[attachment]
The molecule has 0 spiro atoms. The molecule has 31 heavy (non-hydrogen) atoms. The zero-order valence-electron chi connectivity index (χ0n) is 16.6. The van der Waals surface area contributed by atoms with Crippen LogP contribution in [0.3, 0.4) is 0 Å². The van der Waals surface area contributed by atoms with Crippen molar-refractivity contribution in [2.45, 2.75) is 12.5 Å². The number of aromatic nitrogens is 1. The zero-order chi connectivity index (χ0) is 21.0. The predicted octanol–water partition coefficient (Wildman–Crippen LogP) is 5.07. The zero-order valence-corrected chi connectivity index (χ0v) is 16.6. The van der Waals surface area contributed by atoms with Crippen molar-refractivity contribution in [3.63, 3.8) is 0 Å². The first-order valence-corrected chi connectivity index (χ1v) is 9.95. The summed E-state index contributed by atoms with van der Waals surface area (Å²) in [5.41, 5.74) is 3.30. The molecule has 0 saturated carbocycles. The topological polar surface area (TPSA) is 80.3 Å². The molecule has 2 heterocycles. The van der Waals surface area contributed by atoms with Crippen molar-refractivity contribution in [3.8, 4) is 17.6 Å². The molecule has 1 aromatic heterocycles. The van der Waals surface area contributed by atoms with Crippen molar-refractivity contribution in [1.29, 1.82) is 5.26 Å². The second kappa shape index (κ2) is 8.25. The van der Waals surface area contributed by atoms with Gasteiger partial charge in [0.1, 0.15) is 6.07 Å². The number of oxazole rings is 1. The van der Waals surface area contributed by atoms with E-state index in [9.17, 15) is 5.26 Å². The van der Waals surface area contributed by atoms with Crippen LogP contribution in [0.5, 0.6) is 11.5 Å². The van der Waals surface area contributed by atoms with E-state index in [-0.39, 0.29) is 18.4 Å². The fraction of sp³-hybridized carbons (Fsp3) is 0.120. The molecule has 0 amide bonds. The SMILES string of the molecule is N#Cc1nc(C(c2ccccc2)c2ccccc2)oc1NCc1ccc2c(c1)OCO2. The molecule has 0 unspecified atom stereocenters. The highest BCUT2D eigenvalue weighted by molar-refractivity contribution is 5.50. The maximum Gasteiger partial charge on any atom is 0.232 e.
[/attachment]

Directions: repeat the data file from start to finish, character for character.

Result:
The molecule has 0 spiro atoms. The molecule has 31 heavy (non-hydrogen) atoms. The zero-order valence-electron chi connectivity index (χ0n) is 16.6. The van der Waals surface area contributed by atoms with Crippen LogP contribution in [0.3, 0.4) is 0 Å². The van der Waals surface area contributed by atoms with Crippen molar-refractivity contribution in [2.45, 2.75) is 12.5 Å². The number of aromatic nitrogens is 1. The zero-order chi connectivity index (χ0) is 21.0. The predicted octanol–water partition coefficient (Wildman–Crippen LogP) is 5.07. The zero-order valence-corrected chi connectivity index (χ0v) is 16.6. The van der Waals surface area contributed by atoms with Crippen molar-refractivity contribution in [3.63, 3.8) is 0 Å². The first-order valence-corrected chi connectivity index (χ1v) is 9.95. The summed E-state index contributed by atoms with van der Waals surface area (Å²) in [5.41, 5.74) is 3.30. The molecule has 0 saturated carbocycles. The topological polar surface area (TPSA) is 80.3 Å². The molecule has 2 heterocycles. The van der Waals surface area contributed by atoms with Crippen molar-refractivity contribution in [3.8, 4) is 17.6 Å². The molecule has 1 aromatic heterocycles. The van der Waals surface area contributed by atoms with Crippen molar-refractivity contribution in [1.29, 1.82) is 5.26 Å². The second kappa shape index (κ2) is 8.25. The van der Waals surface area contributed by atoms with Gasteiger partial charge in [0.1, 0.15) is 6.07 Å². The number of oxazole rings is 1. The van der Waals surface area contributed by atoms with E-state index in [9.17, 15) is 5.26 Å². The van der Waals surface area contributed by atoms with Crippen LogP contribution in [0.5, 0.6) is 11.5 Å². The van der Waals surface area contributed by atoms with E-state index in [-0.39, 0.29) is 18.4 Å². The fraction of sp³-hybridized carbons (Fsp3) is 0.120. The molecule has 0 amide bonds. The SMILES string of the molecule is N#Cc1nc(C(c2ccccc2)c2ccccc2)oc1NCc1ccc2c(c1)OCO2. The molecule has 0 unspecified atom stereocenters. The highest BCUT2D eigenvalue weighted by molar-refractivity contribution is 5.50. The maximum Gasteiger partial charge on any atom is 0.232 e.